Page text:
In electrical circuits, the noise due thermal fluctuations in a resistor is called Johnson noise. Some important applications are discussed in section 4.
The question arises, what happens if there are two resistors in parallel? How much noise does the combination produce? That question is particularly interesting because there are two different ways of answering it. It is amusing to do it both ways and think about why two calculations that look so different produce the same result.
The Johnson noise is well described by the famous Nyquist formula:
| (1) |
where V is the voltage, kT is the temperature (in energy units), B is the frequency (in circular measure, not radians), and R is the resistance. The brackets ⟨⋯⟩ denote an ensemble average.
Algebraically, equation 1 could hardly be simpler, although conceptually you have to think about it for a while before you really understand it. It is a direct consequence of the laws of motion and basic thermodynamics, i.e. the idea that there is ½kT of thermal energy per quadratic degree of freedom, combined with a clever way of enumerating the degrees of freedom in the resistor.
Johnson and Nyquist were colleagues; they published back-to-back papers in The Physical Review in 1928 (reference 1 and reference 2).
We will not rederive the Nyquist formula here. Instead, we take it as a starting point and investigate some of the consequences. In section 2 we explore what happens when there are two resistors are in parallel. Then in section 3, we explore what happens if there is a capacitor in the circuit, resulting in a frequency-dependent noise voltage.
Consider the circuit shown in figure 1. Circuits like this show up all the time. We can consider R_{1} to be the output impedance of the line driver (Tx), while R_{2} is the input impedance of the receiver (Rx). The Tx triangle itself is an ideal zero-impedance voltage source; whatever impedance is associated with the driver is included in R_{1}. Similarly, the Rx triangle itself is an ideal infinite-impedance voltage measuring device; whatever input impedance is associated with the receiver is included in R_{2}.
Suppose that Tx is putting out zero volts, so that the only voltages in the system are the noise voltages. We are particularly interested in the voltage V at the point where the two subsystems meet. Note that this voltage appears directly at the input to the Rx triangle.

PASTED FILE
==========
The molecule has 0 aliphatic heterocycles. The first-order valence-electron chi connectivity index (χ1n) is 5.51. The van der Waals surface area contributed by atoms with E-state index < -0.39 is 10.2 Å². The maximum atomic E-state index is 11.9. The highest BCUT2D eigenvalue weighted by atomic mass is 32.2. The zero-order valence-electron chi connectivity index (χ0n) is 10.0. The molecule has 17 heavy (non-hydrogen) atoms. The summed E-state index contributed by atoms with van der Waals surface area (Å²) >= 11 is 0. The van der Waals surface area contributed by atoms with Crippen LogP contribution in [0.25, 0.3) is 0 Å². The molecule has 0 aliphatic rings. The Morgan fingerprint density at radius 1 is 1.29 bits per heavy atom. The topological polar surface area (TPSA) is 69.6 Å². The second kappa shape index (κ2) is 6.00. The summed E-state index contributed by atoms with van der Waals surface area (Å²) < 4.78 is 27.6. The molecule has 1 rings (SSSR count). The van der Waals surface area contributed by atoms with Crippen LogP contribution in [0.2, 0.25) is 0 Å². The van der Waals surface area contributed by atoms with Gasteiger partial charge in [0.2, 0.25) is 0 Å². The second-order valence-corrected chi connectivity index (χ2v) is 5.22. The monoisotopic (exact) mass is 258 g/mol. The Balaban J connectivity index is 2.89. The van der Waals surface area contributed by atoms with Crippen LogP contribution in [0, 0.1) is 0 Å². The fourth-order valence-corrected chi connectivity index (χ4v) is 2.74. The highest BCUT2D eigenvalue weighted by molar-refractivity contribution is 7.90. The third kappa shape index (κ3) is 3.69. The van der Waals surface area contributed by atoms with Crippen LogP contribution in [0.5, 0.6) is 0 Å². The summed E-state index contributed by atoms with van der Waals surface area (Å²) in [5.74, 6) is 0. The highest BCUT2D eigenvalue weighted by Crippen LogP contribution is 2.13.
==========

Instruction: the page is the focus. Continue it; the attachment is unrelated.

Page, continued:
The Johnson noise in R_{1} is a distribution over voltages. In accordance with equation 1, the distribution is characterized by the mean square voltage, namely:
| (2) |
A similar formula applies to R_{2}.
We start by considering the limit where R_{1} is very large compared to R_{2}. That means the noise voltage associated with R_{1} is very large. However, that voltage gets reduced by a factor of g, where g is less than 1 and represents the “gain” of the voltage divider formed by R_{1} and R_{2}, namely:
| (3) |
Reducing the voltage by a factor of g reduces the mean square voltage by a factor of g squared. So all in all, the contribution to V from R_{1} is:
| (4) |
In the limit where R_{1} becomes large, its contribution becomes negligible. The only noise we see comes from R_{2}. Qualitatively this makes sense; an infinite resistor is equivalent to an open circuit. It might as well not be there.
The two resistors play completely symmetrical roles. The corresponding formula for the contribution from R_{2} is:
| (5) |
Now we need to add these two contributions. If we knew the voltages, we would just add them, but we don’t. All we have is a statistical distribution over voltages. Taking the square root of equation 4 or equation 5 will not tell you “the” voltage; instead it tells you the width of the distribution over voltages.
Adding uncorrelated random voltages means the widths will add in quadrature. So, the distribution on V is characterized by a mean square voltage:
| (6) |
There is another way of figuring out the noise voltage. We could just recognize that the effective resistance is the parallel combination of R_{1} and R_{2}:
| (7) |
We use the Nyquist formula directly to calculate the noise in this resistor:
| (8) |
Using a little algebra, you can confirm that equation 6 and equation 8 are equivalent.
Discussion: The most important part of the calculation is realizing that it can be done in more than one way!
It is amusing that two wildly different methods of calculation arrive at the same answer, namely equation 6 which agrees with equation 8. This didn’t happen by accident. It is connected to some fundamental principles of thermodynamics.